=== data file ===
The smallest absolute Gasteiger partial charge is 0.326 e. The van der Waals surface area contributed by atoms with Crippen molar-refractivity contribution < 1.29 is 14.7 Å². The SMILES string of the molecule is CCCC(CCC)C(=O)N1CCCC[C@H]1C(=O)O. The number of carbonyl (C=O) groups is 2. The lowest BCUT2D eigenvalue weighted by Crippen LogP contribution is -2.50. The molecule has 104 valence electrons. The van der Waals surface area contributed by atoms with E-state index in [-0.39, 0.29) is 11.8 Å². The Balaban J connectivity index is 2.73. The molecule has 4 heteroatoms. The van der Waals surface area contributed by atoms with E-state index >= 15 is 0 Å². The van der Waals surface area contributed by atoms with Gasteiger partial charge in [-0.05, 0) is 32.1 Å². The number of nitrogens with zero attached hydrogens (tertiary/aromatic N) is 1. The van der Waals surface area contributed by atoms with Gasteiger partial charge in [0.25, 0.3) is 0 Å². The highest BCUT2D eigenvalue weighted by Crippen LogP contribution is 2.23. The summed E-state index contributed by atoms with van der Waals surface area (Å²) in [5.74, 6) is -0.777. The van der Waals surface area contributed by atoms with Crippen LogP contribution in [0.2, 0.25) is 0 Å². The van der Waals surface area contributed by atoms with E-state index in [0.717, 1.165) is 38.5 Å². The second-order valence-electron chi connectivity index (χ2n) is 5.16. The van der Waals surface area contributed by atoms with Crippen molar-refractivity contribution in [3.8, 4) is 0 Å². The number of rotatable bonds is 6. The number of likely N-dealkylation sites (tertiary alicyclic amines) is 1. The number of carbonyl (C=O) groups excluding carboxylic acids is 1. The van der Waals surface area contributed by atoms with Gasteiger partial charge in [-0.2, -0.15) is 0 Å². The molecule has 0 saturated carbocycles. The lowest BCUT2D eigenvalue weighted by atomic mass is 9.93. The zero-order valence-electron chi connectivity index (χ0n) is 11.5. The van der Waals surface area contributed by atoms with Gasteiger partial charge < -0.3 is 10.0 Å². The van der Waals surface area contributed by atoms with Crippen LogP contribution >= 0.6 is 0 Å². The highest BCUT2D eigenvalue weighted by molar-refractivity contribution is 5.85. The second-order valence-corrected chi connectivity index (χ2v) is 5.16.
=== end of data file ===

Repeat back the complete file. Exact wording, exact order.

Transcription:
The smallest absolute Gasteiger partial charge is 0.326 e. The van der Waals surface area contributed by atoms with Crippen molar-refractivity contribution < 1.29 is 14.7 Å². The SMILES string of the molecule is CCCC(CCC)C(=O)N1CCCC[C@H]1C(=O)O. The number of carbonyl (C=O) groups is 2. The lowest BCUT2D eigenvalue weighted by Crippen LogP contribution is -2.50. The molecule has 104 valence electrons. The van der Waals surface area contributed by atoms with E-state index in [-0.39, 0.29) is 11.8 Å². The Balaban J connectivity index is 2.73. The molecule has 4 heteroatoms. The van der Waals surface area contributed by atoms with E-state index >= 15 is 0 Å². The van der Waals surface area contributed by atoms with Gasteiger partial charge in [-0.05, 0) is 32.1 Å². The number of nitrogens with zero attached hydrogens (tertiary/aromatic N) is 1. The van der Waals surface area contributed by atoms with Gasteiger partial charge in [0.25, 0.3) is 0 Å². The highest BCUT2D eigenvalue weighted by Crippen LogP contribution is 2.23. The summed E-state index contributed by atoms with van der Waals surface area (Å²) in [5.74, 6) is -0.777. The van der Waals surface area contributed by atoms with Crippen LogP contribution in [0.2, 0.25) is 0 Å². The van der Waals surface area contributed by atoms with E-state index in [0.717, 1.165) is 38.5 Å². The second-order valence-electron chi connectivity index (χ2n) is 5.16. The van der Waals surface area contributed by atoms with Crippen molar-refractivity contribution in [3.8, 4) is 0 Å². The number of rotatable bonds is 6. The number of likely N-dealkylation sites (tertiary alicyclic amines) is 1. The number of carbonyl (C=O) groups excluding carboxylic acids is 1. The van der Waals surface area contributed by atoms with Gasteiger partial charge in [-0.2, -0.15) is 0 Å². The molecule has 0 saturated carbocycles. The lowest BCUT2D eigenvalue weighted by atomic mass is 9.93. The zero-order valence-electron chi connectivity index (χ0n) is 11.5. The van der Waals surface area contributed by atoms with Gasteiger partial charge < -0.3 is 10.0 Å². The van der Waals surface area contributed by atoms with Crippen LogP contribution >= 0.6 is 0 Å². The highest BCUT2D eigenvalue weighted by molar-refractivity contribution is 5.85. The second-order valence-corrected chi connectivity index (χ2v) is 5.16.